A tribute to Rutherford’s winemaking history
About 12 wineries made up the first RDS membership when it was founded in 1994, on the heels of the Rutherford AVA recognition. On the homepage of the Society’s website, it states that the original members launched it “in tribute to the legacy of our grape-growing and winemaking forebears.”
Today, that dozen wineries has increased to more than 40 members, joined by two dozen growers. Many of these members grow and make wine in relatively small quantities. Even as she expressed concern for the future of such artisan producers in Napa Valley, Tres Sabores’ Johnson was upbeat about the turnout for A Day in the Dust.
“How do we how do we get our voices out there?” she asked. “And who can be our partners to help build that? I mean we are — small wineries, in particular — we’re in danger of not being able to welcome people and have people get to know us and sustain our businesses. So I think that the Rutherford Society is an avenue for one of those affiliations. It’s a tool that a small winery can utilize to continue to be out there.”
Once trade and media attendees filtered out of the yacht club in the late afternoon, the Rutherford vintners took a short break before consumer started to show up. Stretched out into the evening, the turnout was decent, but hardly overwhelming. RDS Executive Director Sara Soergel reiterated that “this was the first year that the Grand Tasting for consumers was offered. We had about 220 trade attend, and there were 100 consumers, which we hope to grow.”
One such consumer was Laurie Hanna, who took a tasting break for some decidedly fresh air on the club’s seaside patio. Coming from a grape-growing family in Alexander Valley, it wasn’t her first wine tasting. “This was a great event,” she said, expressing some surprise. “Why it wasn’t packed to the gills is beyond me. But I’m sure it will be next year.”
A companion of Hanna’s, Kristin Hagan Sprincin, runs global partnerships for a software company in San Francisco but spends a fair amount of time at her and her husband’s second home in Pope Valley. She appeared familiar with Rutherford.
“This is really one of the top Napa Valley wine events I’ve been to,” she said. “I looked around thinking I’m not going to know a lot of these wineries, but then I knew, I would say, all but maybe one or two.”
“I think that there’s something about the wines in Rutherford that’s very special,” Sprincin added. “This event is also really special because you get to meet a lot of the proprietors of the wineries that you drive past when you’re going up Valley. You don’t necessarily stop at all of them, but here you get to see them in one place.”
Stephan Howsepian was another consumer attendee who offered some thoughts on the Grand Tasting. Like Laurie Hanna, his family is attached to the wine business. And, like Sprincin, he works in software.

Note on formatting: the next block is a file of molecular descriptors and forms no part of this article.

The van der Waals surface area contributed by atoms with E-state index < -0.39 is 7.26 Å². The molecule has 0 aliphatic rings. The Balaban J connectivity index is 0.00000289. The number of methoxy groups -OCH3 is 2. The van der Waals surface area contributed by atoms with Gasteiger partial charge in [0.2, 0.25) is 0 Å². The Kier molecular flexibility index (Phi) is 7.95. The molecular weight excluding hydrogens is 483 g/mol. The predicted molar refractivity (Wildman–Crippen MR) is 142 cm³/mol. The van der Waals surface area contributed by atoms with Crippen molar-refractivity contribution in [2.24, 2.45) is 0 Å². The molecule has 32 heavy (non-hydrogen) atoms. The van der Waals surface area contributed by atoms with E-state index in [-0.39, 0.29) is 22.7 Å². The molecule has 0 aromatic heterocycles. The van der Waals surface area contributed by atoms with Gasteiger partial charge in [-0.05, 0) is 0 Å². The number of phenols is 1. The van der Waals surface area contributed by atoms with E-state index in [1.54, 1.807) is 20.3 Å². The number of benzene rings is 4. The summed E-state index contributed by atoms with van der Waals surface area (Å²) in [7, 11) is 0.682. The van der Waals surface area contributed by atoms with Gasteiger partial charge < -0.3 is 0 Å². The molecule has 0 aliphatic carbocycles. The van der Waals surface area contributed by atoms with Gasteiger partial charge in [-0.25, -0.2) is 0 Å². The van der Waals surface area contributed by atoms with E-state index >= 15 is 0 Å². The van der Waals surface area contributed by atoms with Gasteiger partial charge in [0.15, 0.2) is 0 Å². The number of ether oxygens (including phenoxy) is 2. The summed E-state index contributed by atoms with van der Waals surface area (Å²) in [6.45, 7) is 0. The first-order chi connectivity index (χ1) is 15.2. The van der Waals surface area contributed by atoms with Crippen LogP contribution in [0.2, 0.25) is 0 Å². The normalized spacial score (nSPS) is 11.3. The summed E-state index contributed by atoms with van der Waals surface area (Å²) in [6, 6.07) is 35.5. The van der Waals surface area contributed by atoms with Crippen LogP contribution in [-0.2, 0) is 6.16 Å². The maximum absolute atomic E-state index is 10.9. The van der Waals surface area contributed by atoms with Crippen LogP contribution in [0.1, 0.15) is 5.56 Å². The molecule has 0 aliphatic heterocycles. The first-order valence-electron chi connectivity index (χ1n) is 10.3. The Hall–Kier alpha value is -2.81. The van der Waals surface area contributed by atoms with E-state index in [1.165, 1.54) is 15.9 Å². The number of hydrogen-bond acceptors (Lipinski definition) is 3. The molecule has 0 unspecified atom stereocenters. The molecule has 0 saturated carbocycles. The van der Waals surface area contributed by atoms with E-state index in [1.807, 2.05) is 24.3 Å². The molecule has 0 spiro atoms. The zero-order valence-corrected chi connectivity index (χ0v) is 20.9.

“I thought it was a great event,” said Howsepian. “It was really cool to see so many different winemakers from a single AVA showcasing different wines. And it was also nice to see just how many different profiles of wine can come from the same area.”
Taking a moment to consult his tasting booklet, he was impressed, in particular, by the range of wineries at the event, “from those that have been around for generations to some that are just getting off their feet — that are just starting to kind of showcase their wines.”
A socked-in afternoon and evening aside, the St. Francis Yacht Club proved to be an ideal venue for both the trade, who needed some elbow room to take notes, and for consumers and winery club members to converse with wine professionals in a relaxed atmosphere.
It also afforded any yacht enthusiasts among attendees the chance to observe an exquisite — and enormous — collection of scale model boats arranged throughout the event space. In a follow-up email, the club’s spokesman, Commodore Paul Heineken, explained that all of the models are on loan or have been donated over the years, some by the owners of the original yachts.
“The models situated around the club tell our club’s story through a museum-quality collection,” Heineken wrote. “They represent many of the significant yachts that have sailed and raced under our burgee over the years, across oceans and around the world.”
The wines of Rutherford are, in a way, like the St. Francis model yacht collection. They might be thought of “museum-quality” themselves, owing to the Rutherford District’s and Napa Valley’s long, parallel histories. They certainly have an international reputation because of that history. But the Rutherford Dust Society now has its eyes on the future.
Steve Tonella shared a final thought on this.
“You know, if you go back to France and you look at regions of Champagne or different areas within Bordeaux, they’ve had hundreds and hundreds of years to promote their wines, to showcase and make them distinct,” said the RDS board president. “And so we’re very young. We’re 25 years old, right? So we just have a more of an opportunity to showcase our wines and make the history come alive, and then take that forward.”